- Feb 2014
the Phoenicians do not tell the same story about Io as the Persians
1.5. Herodotus claims that the Phoenicians have an alternate version of the story of Io, in which she eloped willingly with the ship's captain because she was pregnant. This is an example of one type of account that Fehling thinks Herodotus invented (the story according to national bias). It is also example of what Dewald describes as Herodotus' "narrative surface", where Herodotus highlights his own process of data collection.
at length the Lydians were routed and driven within their city wall, where they were besieged by the Persians.
1.80 After the battle, the defeated Medes retreat and the Persian Army lays siege to the city of Sardis.
Such is the Persian account; in their opinion, it was the taking of Troy which began their hatred of the Greeks
Hdt. 1.5 The Persians say Troy began their hatred of the Greeks.
the Persians claim Asia for their own, and the foreign peoples that inhabit it; Europe and the Greek people they consider to be separate from them.
Hdt. 1.4 The Persians separate themselves distinctly as people of Asia from the people in Europe.
“We think,” they say, “that it is unjust to carry women off. But to be anxious to avenge rape is foolish: wise men take no notice of such things. For plainly the women would never have been carried away, had they not wanted it themselves.
Hdt. 1.4 Persian opinion of carrying women off and avenging rape.
after this (the Persians say), the Greeks were very much to blame; for they invaded Asia before the Persians attacked Europe.
Hdt. 1.4 The Persians say the Greeks were to blame; the Greeks invaded Asia before the Persians attacked Europe.
In this way, the Persians say (and not as the Greeks ), was how Io came to Egypt, and this, according to them, was the first wrong that was done
Hdt. 1.2 The Persians say this was how Io came to Egypt ad that it was the first wrong.
Persian learned men say that the Phoenicians were the cause of the dispute
Hdt. 1.1 The Persians blame the Phoenicians for their dispute.
But Pactyes, learning that an army sent against him was approaching, was frightened and fled to Cyme.
1.157 Pactyes escapes to Cyme in order to avoid the wrath of Cyrus and the approaching Persian army. This vignette of conflict within the Achaemenids/Persians is still a long way from its conclusion.
Pactyes made the Lydians revolt from Tabalus and Cyrus
1.154 Division within the Persians. Pactyes revolts against Cyrus, taking over the treasury of Sardis and leading a rebellion.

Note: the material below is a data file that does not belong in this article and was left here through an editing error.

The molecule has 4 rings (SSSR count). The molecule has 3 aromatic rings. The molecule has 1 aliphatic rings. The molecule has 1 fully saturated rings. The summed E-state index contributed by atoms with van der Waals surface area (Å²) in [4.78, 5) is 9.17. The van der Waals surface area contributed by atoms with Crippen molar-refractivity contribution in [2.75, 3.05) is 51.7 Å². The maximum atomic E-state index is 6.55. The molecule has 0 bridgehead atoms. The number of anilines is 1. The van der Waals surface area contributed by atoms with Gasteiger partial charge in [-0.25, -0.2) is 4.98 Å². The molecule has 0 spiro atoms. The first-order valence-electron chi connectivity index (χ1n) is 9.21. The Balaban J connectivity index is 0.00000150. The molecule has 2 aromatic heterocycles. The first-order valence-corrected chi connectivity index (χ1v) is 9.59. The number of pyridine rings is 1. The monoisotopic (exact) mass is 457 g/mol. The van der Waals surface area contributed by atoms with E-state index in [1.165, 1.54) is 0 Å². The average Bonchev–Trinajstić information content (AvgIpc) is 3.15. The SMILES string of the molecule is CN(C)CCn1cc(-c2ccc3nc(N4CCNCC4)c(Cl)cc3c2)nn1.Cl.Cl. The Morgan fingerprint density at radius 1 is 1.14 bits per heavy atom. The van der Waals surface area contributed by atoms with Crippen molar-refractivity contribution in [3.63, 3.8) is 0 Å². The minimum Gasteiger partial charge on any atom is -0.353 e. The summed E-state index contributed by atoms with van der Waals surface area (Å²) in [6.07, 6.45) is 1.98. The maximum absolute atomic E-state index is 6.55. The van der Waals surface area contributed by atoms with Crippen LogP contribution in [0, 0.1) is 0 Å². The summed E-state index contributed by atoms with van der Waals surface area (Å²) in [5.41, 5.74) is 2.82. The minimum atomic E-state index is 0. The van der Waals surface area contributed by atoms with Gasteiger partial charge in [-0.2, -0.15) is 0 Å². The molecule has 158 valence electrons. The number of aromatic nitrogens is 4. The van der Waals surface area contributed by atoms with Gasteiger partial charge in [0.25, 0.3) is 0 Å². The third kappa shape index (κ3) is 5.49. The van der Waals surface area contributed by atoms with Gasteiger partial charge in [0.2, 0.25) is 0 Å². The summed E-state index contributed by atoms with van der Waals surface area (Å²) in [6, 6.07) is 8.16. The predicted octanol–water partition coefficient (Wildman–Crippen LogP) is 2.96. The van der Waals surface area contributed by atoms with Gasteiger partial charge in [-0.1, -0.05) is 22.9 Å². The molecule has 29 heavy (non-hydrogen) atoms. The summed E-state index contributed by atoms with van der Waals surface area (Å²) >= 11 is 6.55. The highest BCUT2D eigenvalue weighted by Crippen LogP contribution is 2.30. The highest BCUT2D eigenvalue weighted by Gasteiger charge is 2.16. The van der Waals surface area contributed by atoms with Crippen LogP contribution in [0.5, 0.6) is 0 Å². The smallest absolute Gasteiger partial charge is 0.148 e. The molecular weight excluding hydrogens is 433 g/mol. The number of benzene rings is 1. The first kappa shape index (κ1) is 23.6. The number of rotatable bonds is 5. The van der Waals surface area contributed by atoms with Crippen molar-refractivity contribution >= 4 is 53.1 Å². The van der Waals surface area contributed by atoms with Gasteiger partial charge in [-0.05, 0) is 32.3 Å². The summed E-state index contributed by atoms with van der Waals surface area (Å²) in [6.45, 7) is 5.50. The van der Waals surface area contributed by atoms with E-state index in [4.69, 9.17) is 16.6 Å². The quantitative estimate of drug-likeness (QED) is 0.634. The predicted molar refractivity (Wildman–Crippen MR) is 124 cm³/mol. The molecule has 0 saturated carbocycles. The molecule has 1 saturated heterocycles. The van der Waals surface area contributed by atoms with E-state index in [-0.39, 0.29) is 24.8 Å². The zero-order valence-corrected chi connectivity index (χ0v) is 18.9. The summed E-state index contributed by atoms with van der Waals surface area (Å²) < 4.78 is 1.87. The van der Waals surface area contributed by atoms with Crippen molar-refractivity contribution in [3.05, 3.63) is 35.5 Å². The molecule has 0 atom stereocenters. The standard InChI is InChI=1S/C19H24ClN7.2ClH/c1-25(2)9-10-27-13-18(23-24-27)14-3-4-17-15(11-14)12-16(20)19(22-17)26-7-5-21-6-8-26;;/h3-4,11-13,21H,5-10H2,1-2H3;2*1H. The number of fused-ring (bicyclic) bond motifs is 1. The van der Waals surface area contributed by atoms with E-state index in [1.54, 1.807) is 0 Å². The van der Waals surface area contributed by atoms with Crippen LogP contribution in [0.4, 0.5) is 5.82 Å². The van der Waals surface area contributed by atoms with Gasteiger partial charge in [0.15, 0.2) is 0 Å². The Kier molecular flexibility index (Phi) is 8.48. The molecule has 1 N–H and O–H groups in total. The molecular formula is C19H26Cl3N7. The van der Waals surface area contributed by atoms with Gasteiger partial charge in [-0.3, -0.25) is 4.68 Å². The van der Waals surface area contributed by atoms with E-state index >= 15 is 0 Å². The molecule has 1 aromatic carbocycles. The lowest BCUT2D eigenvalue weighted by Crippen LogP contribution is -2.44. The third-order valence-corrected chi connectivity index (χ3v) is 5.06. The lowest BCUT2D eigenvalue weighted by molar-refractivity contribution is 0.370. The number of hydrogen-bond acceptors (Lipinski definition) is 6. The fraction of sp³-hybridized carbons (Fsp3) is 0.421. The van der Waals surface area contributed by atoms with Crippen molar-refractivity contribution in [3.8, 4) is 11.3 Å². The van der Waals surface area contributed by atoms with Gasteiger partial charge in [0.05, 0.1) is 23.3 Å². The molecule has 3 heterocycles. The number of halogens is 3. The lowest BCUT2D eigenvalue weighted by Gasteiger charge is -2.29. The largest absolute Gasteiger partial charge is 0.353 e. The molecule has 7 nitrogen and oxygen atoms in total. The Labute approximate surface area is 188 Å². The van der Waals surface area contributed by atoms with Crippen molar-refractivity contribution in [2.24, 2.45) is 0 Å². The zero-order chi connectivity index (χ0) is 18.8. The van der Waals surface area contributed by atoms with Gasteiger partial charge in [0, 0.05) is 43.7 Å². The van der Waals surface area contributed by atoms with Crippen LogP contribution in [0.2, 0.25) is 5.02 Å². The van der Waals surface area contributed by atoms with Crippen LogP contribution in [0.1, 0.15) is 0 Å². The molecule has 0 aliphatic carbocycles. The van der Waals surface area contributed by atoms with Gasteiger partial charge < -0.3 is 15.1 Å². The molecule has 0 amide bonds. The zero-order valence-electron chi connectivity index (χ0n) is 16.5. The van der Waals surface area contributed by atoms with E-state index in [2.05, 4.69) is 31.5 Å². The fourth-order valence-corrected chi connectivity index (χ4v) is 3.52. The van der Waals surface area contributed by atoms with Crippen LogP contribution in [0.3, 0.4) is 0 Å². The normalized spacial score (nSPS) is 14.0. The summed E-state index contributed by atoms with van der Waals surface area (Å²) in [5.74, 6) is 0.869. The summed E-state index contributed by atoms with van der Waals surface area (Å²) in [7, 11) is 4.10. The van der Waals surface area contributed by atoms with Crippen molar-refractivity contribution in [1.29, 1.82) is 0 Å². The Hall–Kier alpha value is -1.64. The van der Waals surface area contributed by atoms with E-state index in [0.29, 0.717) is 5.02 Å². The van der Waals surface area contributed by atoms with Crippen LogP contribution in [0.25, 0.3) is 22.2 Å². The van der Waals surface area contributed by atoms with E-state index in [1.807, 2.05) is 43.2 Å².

all except the Milesians, with whom alone Cyrus made a treaty on the same terms as that which they had with the Lydians.
1.141 Herodotus singles out the relationship Cyrus establishes with the Milesians (distinct from the one formed with the Ionians and Aeolians). It is one definitively more favorable terms having been previously set down in a treaty rather than bartered for.
the Ionians and Aeolians sent messengers to Cyrus, offering to be his subjects on the same terms as those which they had under Croesus.
1.141 The Ionians and Aeolians attempt to make a defensive alliance with Cyrus and his Persians (in order to avoid destruction and plundering). They seek the same favorable terms they had under Croesus. Cyrus sees this as presumptuous, when neither of these nations came to his aid and now expected favors from him.
The chief tribe is that of the Pasargadae; to them belongs the clan of the Achaemenidae, the royal house of Persia.
1.125 This is the first mention of the "Achaemenid Empire" in Herodotus. It is referenced as the chief tribe among the Persians and the house to which Cyrus himself belongs. This mentions comes after the back story of the birth, abandonment, then ascendancy of Cyrus, and his victory over his estranged father Astyages.
e. The Persians took him and brought him to Cyrus, who erected a pyre and mounted Croesus atop it, bound in chains
1.86 Croesus is captured after the siege is broken and taken to Cyrus to be sacrificed. All this in fulfillment of prophecy.
So then they were besieged.
The Persian army lays siege to Sardis, the capitol and last foothold of Croesus and the Medes. In the culmination of this siege, Croesus's forces will be overcome and the monarch himself will be captured by his enemies, fulfilling the prophecy from 1.13 and reiterated in 1.53.
So when battle was joined, as soon as the horses smelled and saw the camels they turned to flight, and all Croesus' hope was lost.
1.80.5 Cyrus scores a definitive victory over the forces of Croesus, employing camel cavalry corps. This is the beginning of the end for Croesus who begins grasping at strings and looking for allies to help him defeat the Persians.
- Jan 2014
Many stories are told of Cyrus' death; this, that I have told, is the most credible.
Hdt. 1.214: Cyrus seems to have been buried at Pasargadae, where there is a built tomb associated with him (http://pleiades.stoa.org/places/922693/location-of-tomb-of-cyrus-the-great).